While looking through the various drug testing options for employees, it’s usual to come across DOT vs. non-DOT drug tests.
The terminology is quite commonplace for those in the medical industry. But it can be a bit confusing for anyone who has not had to get these tests before.
Thankfully, understanding the difference between these tests is not difficult. As long as you clear a few basic concepts,click here, you can easily see the distinction and importance of these tests.
What is a DOT Drug Test?
Simply put, a DOT drug test is regulated by the U.S. Department of Transportation (DOT). With its compliance to DOT rule 49 CFR Part 40, a DOT drug test differs from regular tests by a few factors.
A DOT test applies to all the industries that are regulated by the Department of Transportation. This includes but is not limited to:
- Mass transit
If any employee is found in violation of a DOT drug test, their employer must follow standard processes before getting them back to work.
What is a Non-DOT Drug Test?
As specified by its name, a non-DOT drug test applies to all those industries that do not fall under the Department of Transportation. This includes all workplaces that operate out of the DOT.
Unlike a DOT drug test that is mandatory for all applicable DOT employees, the requirements for taking a non-DOT test fall upon the specific employer.
Depending upon state regulations, an employer can ask any of their employees to take specific drug tests. The requirements depend upon the substance that the employer wants to test against.
What is the Difference Between DOT and Non-DOT Tests?
There are quite a few distinctions between a DOT and non-DOT test. These include the following factors.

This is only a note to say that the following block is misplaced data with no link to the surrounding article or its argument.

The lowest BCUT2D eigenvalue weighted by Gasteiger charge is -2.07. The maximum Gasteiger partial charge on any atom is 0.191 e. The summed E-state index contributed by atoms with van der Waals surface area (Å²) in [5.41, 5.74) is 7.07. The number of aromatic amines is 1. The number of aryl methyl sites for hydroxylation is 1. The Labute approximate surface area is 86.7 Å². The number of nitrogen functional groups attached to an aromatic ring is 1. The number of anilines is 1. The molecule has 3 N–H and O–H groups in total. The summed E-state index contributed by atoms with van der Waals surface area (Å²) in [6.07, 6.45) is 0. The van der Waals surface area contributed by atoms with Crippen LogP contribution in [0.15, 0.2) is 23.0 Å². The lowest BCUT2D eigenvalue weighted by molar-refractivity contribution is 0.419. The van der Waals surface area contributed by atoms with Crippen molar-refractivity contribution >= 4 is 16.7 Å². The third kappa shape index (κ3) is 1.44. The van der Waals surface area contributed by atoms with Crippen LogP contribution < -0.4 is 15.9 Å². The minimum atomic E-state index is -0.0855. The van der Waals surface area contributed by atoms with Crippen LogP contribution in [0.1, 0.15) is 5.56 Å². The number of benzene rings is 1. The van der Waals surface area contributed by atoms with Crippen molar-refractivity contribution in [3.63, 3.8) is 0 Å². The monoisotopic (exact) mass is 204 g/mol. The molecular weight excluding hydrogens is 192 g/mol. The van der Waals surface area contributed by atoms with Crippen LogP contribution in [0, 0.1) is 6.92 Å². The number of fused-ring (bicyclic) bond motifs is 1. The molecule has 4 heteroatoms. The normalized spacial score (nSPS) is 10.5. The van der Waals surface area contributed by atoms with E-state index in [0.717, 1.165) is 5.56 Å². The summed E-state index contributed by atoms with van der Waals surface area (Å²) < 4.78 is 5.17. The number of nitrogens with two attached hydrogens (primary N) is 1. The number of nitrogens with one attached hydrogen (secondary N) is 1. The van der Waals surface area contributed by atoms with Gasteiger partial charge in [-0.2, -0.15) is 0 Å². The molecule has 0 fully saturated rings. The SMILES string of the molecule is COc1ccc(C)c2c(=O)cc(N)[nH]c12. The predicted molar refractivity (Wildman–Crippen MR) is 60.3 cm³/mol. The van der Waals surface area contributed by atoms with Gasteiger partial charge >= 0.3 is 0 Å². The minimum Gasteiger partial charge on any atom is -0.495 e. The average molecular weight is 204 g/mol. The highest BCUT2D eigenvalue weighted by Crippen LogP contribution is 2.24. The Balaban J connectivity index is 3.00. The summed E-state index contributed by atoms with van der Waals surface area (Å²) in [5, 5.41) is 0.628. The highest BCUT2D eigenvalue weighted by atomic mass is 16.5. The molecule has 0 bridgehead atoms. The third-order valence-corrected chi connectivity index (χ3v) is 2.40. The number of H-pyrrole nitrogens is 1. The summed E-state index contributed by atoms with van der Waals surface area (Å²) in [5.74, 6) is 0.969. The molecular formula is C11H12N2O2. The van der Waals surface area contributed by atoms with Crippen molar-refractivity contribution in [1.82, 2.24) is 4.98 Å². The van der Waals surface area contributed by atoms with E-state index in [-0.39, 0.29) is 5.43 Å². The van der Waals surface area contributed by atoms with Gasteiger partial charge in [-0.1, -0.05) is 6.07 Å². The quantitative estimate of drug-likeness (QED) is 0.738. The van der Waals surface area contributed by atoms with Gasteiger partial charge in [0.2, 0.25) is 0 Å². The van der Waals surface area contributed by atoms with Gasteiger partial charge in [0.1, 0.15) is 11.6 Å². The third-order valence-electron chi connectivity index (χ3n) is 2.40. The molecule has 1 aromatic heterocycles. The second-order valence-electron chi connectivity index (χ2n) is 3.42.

Federal vs. State Level Regulations
While DOT drug tests are applicable on a federal level, non-DOT tests are applied through state regulations. Due to certain state laws, the DOT drug test guidelines can often affect non-DOT tests in some jurisdictions.
Documentation and Paperwork
In order to take a DOT test, employers and employees need to fill out a Federal Drug Testing Custody and Control Form (CCF). This form is not required in non-DOT tests, where employers or their chosen facilities need to create specific documents according to state laws.
Required Specimen and Samples
A DOT drug test requires a urine sample as a main specimen. But a non-DOT test can use other specimens such as saliva to carry out its tests. In non-DOT tests, these requirements can be decided by the employer according to state laws.
Penalties Upon Refusal
Employees can refuse DOT and non-DOT drug tests. But they have to go through specific procedures before returning to work. In DOT tests, they need to follow the return-to-duty (RTD) protocol. In non-DOT tests, the employer can set the decision on their employment status.
Procedure to Return-to-Duty
If an employee tests positive against a DOT test, they need to follow specific RTD procedures that involve evaluation and treatment through a Substance Abuse Professional (SAP). They then have to test negative against a DOT drug test for specific substance/alcohol. In non-DOT tests, the subsequent process is set by the employer and state regulations. In both cases, the employee can be fired after testing positive for drug abuse.
When Should You Get These Drug Tests?
If you work in an agency that falls under the Department of Transportation, you may test your employees in different conditions, such as pre-employment or reasonable suspicion. The substances you can try them against include but are not limited to cocaine, marijuana/THC, amphetamines, and opiates.
If you manage a private or non-DOT business, you can still ask your employees for a drug test under your state laws. You may also ask for a test against a variety of substances under many conditions.
In either case, you need to follow specific procedures to get your employees to cooperate with you. By making sure that you are getting the proper tests in place, you can make your workplace and its operations safer for everyone.